Perspective

Five more years of this?    

Whether yes or no, this is the question voters must answer

English physicist and mathematician Sir Isaac Newton is credited with the formulation of three laws of motion.

Newton’s first law of motion postulates that a body at rest remains at rest unless acted upon by an outside force, and that a body in motion at a constant speed remains in motion in a straight line, unless acted upon by an outside force.

A body’s resistance to movement if at rest, or its resistance to changing its pace once in motion, is based on the property known as inertia, and the more mass a body has, the more inertia it has.

Let us connect this law of physics to the dynamics of governance in The Bahamas.

Governance has many moving parts and the level of authority and power both vested in and afforded to the prime minister makes him or her the central factor determining how the country will be governed, the place the country will take in the world, and how the lives of Bahamians will be impacted.

Though our constitution designates governance by the Cabinet and not a prime minister alone, the buck invariably stops with the head of government, and whatever his or her administration proves to be, invariably points to the kind of leader the prime minister is.

Recently, Prime Minister Dr. Hubert Minnis gave what some dubbed his swan song in Parliament, claiming that he and his administration will do better next time in their focus on the poor, the youth, and the social advancement of Bahamians.

But a party’s new mandate to govern does not suddenly make the same prime minister a new kind of leader.

The Minnis administration’s inertia, as seen in its resistance to movement on critical areas in need of progress, and its resistance to taking a step back from its direction of taking the country down a road of confusion, lack of focus, and political intrigue, is glaring.

That inertia is proportional to the administration’s mass – or the stuff it is made of – and the larger the amount of ego, dictatorialism, lack of cohesion, inexperience and self-interest an administration is made of, the more we can expect to have a government that will not move as it ought, when it ought, and where it ought for the Bahamian people.

This state of motion will continue unless acted upon by an outside force, and one such force, for all administrations, is the force of the vote on election day.

The reality is that if a prime minister has to use as his selling ploy, “we’ll do better next time”, he is tacitly acknowledging that his performance missed the mark, and is seeking to convince voters that as a leader, he will change if given another chance.

It was renowned poet and civil rights activist Dr. Maya Angelou who said, “When someone shows you who they are, believe them the first time. People know themselves much better than you do.

“That’s why it’s important to stop expecting them to be something other than who they are.”

Governance is serious business, and The Bahamas and those who call it home, are not a game of chance.

Whenever the next election is held, the Bahamian people will be faced with deciding whether it is in the best interest of the country to have the performance of the last four-plus years, continue for another five years.

The present performance will most certainly continue, because this body in motion is going to stay in motion unless forced to change course.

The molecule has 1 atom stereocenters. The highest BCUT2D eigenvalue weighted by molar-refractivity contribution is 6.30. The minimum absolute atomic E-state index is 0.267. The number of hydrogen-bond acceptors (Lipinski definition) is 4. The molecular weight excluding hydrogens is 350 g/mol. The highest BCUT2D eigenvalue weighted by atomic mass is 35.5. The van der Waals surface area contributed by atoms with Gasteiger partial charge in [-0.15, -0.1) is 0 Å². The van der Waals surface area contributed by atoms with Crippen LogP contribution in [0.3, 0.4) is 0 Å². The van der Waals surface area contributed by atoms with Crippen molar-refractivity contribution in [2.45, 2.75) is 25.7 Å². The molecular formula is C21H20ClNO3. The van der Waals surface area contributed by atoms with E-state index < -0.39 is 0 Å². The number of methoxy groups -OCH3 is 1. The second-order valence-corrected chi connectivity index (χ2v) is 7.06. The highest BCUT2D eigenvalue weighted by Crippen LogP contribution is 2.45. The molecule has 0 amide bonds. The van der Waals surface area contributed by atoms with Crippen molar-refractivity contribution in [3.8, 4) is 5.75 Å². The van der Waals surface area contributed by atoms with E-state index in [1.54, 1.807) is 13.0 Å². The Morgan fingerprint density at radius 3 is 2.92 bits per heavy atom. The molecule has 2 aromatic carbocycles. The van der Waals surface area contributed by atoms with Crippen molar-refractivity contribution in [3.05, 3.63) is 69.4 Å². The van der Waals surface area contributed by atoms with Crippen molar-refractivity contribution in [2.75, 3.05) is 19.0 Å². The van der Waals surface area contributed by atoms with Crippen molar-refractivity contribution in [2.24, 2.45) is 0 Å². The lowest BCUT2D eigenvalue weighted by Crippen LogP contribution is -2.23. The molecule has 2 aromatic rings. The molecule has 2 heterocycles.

Secrecy in motion

The Free National Movement’s (FNM) initial ascension to governance is recognized for having opened the airwaves, and launching an era of openness where the people’s right to know was respected.

Conversely, the current FNM administration has overseen a period of secrecy and animus with the press and public that not only betrays its legacy, but rivals the style of governance it accuses its predecessors of engaging in.

Upon assuming office, Minnis soon went back on his pledge to have quarterly press conferences with the media, and his press secretary’s brief stint was unable to satisfy the media’s quest for information, because of what we understand was the unwillingness of leadership to make such information available to him.

When a prime minister shuts out the press, he not only shuts out the Bahamian people who the press serves, but he weakens his country’s system of government wherein the press serves as the fourth pillar.

The public service is traditionally rooted in secrecy, and also takes its cues from the political directorate, making the media’s task of getting information from senior public officials this term a next to impossible one.

The Cabinet also takes its cues from the prime minister, which explains why so many ministers in the Minnis administration are dismissive of media inquiries, and fire off indignation when challenged about matters under their portfolio.

Slamming the Christie administration as being a government of secrecy, Minnis pledged while in opposition to make all heads of agreement public.

A heads of agreement is a deal between the Bahamian people and an investor, entered into by government on the people’s behalf.

Since these deals involve what the government has committed to give in the people’s name by way of concessions, and what the investor pledges to give to the country and its people, to withhold the details of such deals by refusing to table them in Parliament, is a betrayal of the people’s right to know.

The Minnis administration has withheld as many as eight heads of agreements from the Bahamian people, including the agreement entered into with Royal Caribbean International and the ITM Group, to purchase and redevelop the Grand Lucayan resort in Freeport.

The findings of an external audit ordered to evaluate the benefit of proposed amendments to the deal – amendments which have also been kept secret from the public – have not been revealed to the Bahamian people who have paid out in excess of $100 million to acquire and continue to operate the resort.

The Public Accounts Committee (PAC) of Parliament is the most powerful of all House sessional committees, and is empowered to investigate all aspects of public finances.